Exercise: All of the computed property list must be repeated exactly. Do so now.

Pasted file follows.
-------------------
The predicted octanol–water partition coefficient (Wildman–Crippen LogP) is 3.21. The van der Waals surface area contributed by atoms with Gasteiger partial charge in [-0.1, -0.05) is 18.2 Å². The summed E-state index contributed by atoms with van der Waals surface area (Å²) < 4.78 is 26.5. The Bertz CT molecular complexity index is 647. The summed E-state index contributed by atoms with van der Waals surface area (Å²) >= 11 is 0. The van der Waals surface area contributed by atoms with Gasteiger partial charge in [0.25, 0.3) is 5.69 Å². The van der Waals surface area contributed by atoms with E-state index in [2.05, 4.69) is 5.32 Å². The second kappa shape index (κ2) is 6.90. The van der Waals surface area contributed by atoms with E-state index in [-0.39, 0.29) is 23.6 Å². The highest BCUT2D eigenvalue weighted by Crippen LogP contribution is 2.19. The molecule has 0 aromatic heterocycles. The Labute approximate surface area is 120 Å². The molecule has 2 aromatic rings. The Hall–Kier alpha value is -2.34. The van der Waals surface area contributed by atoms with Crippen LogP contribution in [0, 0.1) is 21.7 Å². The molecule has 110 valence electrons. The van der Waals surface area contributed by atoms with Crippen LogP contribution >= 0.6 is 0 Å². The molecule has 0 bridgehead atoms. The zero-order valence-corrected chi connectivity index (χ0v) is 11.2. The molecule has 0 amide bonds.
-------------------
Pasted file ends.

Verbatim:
The predicted octanol–water partition coefficient (Wildman–Crippen LogP) is 3.21. The van der Waals surface area contributed by atoms with Gasteiger partial charge in [-0.1, -0.05) is 18.2 Å². The summed E-state index contributed by atoms with van der Waals surface area (Å²) < 4.78 is 26.5. The Bertz CT molecular complexity index is 647. The summed E-state index contributed by atoms with van der Waals surface area (Å²) >= 11 is 0. The van der Waals surface area contributed by atoms with Gasteiger partial charge in [0.25, 0.3) is 5.69 Å². The van der Waals surface area contributed by atoms with E-state index in [2.05, 4.69) is 5.32 Å². The second kappa shape index (κ2) is 6.90. The van der Waals surface area contributed by atoms with E-state index in [-0.39, 0.29) is 23.6 Å². The highest BCUT2D eigenvalue weighted by Crippen LogP contribution is 2.19. The molecule has 0 aromatic heterocycles. The Labute approximate surface area is 120 Å². The molecule has 2 aromatic rings. The Hall–Kier alpha value is -2.34. The van der Waals surface area contributed by atoms with Crippen LogP contribution in [0, 0.1) is 21.7 Å². The molecule has 110 valence electrons. The van der Waals surface area contributed by atoms with Crippen LogP contribution >= 0.6 is 0 Å². The molecule has 0 bridgehead atoms. The zero-order valence-corrected chi connectivity index (χ0v) is 11.2. The molecule has 0 amide bonds.